BRICKS & MORTAR: A LITTLE GREEN GOES A LONG WAY

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In the front hallway of architect Kirsten Thoft’s Linden Lane home sits an oversize purple suitcase. Bursting slightly at the seams, the thing is covered in a layer of dust from a recent journey: Thoft’s husband, Ted, has just returned from Burning Man, a temporary city that draws tens of thousands of people to the middle of nowhere (i.e., Nevada’s Black Rock Desert). Legendary for its fantastical art, mind-boggling structures, and outlandishly attired attendees, the event sounds like it’s exactly the kind of crazy-cool a creator like Thoft would relish. “Looks kind of uncomfortable and seems like a lot of work,” she says with a laugh. No stranger to rolling-up-her-sleeves hard work herself, Thoft prefers her adventures experienced without a dust mask and protective goggles (unless she’s on a job site) and in a city, any city, where she can happily wander—with or without a road map, guidebook, or any sort of plan.

“When we travel, I take Ted on what he jokingly calls ‘architectural death marches.’ It’s a theme in our vacations: We go to cities because I just like to walk for hours and hours and hours, sometimes with a destination, sometimes not,” she says. “But really I don’t need to go anywhere. I love having a house where I feel like I’m on vacation. I like coming home because I really like my house.”

Her “house” is what many consider her architectural calling card: the LEED-certified (Leadership in Energy and Environmental Design) home she built from the ground up in Princeton’s tree-street neighborhood and is the first in town to receive such a distinction. It’s also the truest expression of Thoft’s architectural aesthetic, a declaration that good, solid design doesn’t need to be grand to make an impression. She’s never been interested in, say, reimagining the Eiffel Tower (“It’s an icon for a reason”) or Princeton University’s Woodrow Wilson School of Public and International Affairs (“It’s a statement”). Thoft has cultivated this aesthetic since her undergrad and graduate days studying design and architecture, and it’s one that garners her positive feedback from residents and town officials alike. Her architectural skill is just as much painstakingly learned as it is canny intuition—although it’s worth noting she wasn’t always convinced this was her calling until about, oh, five years ago.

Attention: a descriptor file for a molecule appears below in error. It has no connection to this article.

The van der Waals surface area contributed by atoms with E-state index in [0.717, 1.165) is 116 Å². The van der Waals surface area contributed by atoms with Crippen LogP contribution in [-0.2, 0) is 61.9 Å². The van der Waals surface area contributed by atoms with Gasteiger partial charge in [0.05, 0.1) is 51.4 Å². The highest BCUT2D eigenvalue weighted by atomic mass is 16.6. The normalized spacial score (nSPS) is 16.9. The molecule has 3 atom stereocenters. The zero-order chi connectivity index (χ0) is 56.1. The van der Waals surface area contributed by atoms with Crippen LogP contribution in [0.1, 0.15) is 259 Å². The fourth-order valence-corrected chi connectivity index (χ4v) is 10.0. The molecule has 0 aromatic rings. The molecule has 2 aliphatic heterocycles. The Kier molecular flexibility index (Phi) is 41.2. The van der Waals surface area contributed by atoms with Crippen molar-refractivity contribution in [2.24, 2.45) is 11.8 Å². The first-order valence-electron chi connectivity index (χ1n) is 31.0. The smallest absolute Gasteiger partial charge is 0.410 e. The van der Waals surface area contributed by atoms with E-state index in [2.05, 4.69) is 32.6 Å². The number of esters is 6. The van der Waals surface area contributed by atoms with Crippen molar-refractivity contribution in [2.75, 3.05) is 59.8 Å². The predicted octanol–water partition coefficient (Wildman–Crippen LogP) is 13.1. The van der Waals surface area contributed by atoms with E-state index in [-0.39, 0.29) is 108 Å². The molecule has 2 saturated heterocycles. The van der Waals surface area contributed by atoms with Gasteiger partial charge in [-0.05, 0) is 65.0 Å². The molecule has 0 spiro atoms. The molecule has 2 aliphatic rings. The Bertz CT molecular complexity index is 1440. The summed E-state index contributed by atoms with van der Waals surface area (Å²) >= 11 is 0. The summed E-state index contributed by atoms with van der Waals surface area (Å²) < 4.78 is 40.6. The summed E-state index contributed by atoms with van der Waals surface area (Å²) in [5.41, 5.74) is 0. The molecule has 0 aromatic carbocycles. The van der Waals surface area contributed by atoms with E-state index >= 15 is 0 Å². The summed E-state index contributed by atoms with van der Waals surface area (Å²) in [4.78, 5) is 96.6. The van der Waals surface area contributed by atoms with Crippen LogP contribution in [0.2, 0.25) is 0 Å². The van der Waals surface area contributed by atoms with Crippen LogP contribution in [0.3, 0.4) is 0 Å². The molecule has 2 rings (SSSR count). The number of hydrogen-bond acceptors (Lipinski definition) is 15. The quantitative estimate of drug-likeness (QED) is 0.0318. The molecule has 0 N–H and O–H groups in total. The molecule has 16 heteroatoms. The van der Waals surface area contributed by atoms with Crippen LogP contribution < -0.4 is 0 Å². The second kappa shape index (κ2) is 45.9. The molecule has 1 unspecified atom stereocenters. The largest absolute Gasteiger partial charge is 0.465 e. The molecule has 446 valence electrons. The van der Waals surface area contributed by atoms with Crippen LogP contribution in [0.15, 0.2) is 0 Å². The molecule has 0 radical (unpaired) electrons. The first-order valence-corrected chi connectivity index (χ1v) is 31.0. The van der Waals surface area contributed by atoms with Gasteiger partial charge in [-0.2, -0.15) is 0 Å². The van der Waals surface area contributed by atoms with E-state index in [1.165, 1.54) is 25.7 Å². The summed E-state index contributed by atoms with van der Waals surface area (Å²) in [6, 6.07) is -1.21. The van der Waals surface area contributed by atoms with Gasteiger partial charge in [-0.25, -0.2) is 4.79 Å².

“My whole career, I’ve struggled with the idea of not being an architect with a capital A,” Thoft says. “I think I’m a little less ego-driven. I do have a vision. I do have an aesthetic, but it’s a little quieter. I’m very interested in making things that fit in, as opposed to standing out.”

Thoft was raised in the waterside town of Marblehead, Massachusetts, and from an early age loved all disciplines of design: In middle school, she was the only girl in woodshop, in her spare time building the woodworking projects from her parents’ copies of Better Homes and Gardens. She sewed, and sewed well, once working on a line with a Philadelphia-based brand. She met her husband, Ted Nadeau, in her junior year of high school, and after graduation, Thoft went off to University of Pennsylvania and Nadeau headed to Princeton. She felt college was a time to “get serious,” which for her meant moving on from art and shop, and declaring a pre-med major. But by the end of her freshman year, she realized she was missing the art in her life, and discovered Penn’s selective Design of the Environment major. She spent the whole of her sophomore year drawing everything from buildings to nudes before she was officially accepted into the program. Yet she still wasn’t convinced architecture was for her. So when she was making her postgrad plans, she bucked the trend of working for an architect and instead took a gig with a model-making company.